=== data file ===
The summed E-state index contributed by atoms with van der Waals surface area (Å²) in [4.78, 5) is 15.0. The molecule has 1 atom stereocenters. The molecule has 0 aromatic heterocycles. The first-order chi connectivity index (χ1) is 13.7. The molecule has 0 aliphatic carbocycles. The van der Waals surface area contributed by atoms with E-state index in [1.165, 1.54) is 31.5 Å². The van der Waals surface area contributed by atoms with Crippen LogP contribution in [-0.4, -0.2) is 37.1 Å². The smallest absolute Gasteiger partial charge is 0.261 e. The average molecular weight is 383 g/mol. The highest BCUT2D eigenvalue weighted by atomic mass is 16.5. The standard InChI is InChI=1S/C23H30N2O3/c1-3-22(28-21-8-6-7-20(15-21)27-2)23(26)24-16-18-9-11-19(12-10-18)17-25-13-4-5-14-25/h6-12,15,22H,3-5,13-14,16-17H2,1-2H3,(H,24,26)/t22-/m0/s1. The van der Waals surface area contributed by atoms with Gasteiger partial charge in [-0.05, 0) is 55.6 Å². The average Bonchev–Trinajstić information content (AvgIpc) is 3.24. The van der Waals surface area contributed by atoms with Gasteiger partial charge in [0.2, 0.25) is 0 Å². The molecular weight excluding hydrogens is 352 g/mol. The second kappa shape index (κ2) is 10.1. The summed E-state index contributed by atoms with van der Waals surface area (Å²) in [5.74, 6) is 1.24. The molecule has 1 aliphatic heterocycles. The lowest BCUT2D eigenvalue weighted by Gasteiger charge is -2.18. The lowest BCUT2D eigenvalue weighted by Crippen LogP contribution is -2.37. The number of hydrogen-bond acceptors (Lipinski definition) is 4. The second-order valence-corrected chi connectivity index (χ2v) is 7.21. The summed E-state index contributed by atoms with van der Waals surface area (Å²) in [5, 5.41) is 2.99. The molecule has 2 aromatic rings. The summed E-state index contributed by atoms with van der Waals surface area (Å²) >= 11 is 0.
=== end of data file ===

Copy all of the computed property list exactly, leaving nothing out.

The summed E-state index contributed by atoms with van der Waals surface area (Å²) in [4.78, 5) is 15.0. The molecule has 1 atom stereocenters. The molecule has 0 aromatic heterocycles. The first-order chi connectivity index (χ1) is 13.7. The molecule has 0 aliphatic carbocycles. The van der Waals surface area contributed by atoms with E-state index in [1.165, 1.54) is 31.5 Å². The van der Waals surface area contributed by atoms with Crippen LogP contribution in [-0.4, -0.2) is 37.1 Å². The smallest absolute Gasteiger partial charge is 0.261 e. The average molecular weight is 383 g/mol. The highest BCUT2D eigenvalue weighted by atomic mass is 16.5. The standard InChI is InChI=1S/C23H30N2O3/c1-3-22(28-21-8-6-7-20(15-21)27-2)23(26)24-16-18-9-11-19(12-10-18)17-25-13-4-5-14-25/h6-12,15,22H,3-5,13-14,16-17H2,1-2H3,(H,24,26)/t22-/m0/s1. The van der Waals surface area contributed by atoms with Gasteiger partial charge in [-0.05, 0) is 55.6 Å². The average Bonchev–Trinajstić information content (AvgIpc) is 3.24. The van der Waals surface area contributed by atoms with Gasteiger partial charge in [0.2, 0.25) is 0 Å². The molecular weight excluding hydrogens is 352 g/mol. The second kappa shape index (κ2) is 10.1. The summed E-state index contributed by atoms with van der Waals surface area (Å²) in [5.74, 6) is 1.24. The molecule has 1 aliphatic heterocycles. The lowest BCUT2D eigenvalue weighted by Gasteiger charge is -2.18. The lowest BCUT2D eigenvalue weighted by Crippen LogP contribution is -2.37. The number of hydrogen-bond acceptors (Lipinski definition) is 4. The second-order valence-corrected chi connectivity index (χ2v) is 7.21. The summed E-state index contributed by atoms with van der Waals surface area (Å²) in [5, 5.41) is 2.99. The molecule has 2 aromatic rings. The summed E-state index contributed by atoms with van der Waals surface area (Å²) >= 11 is 0.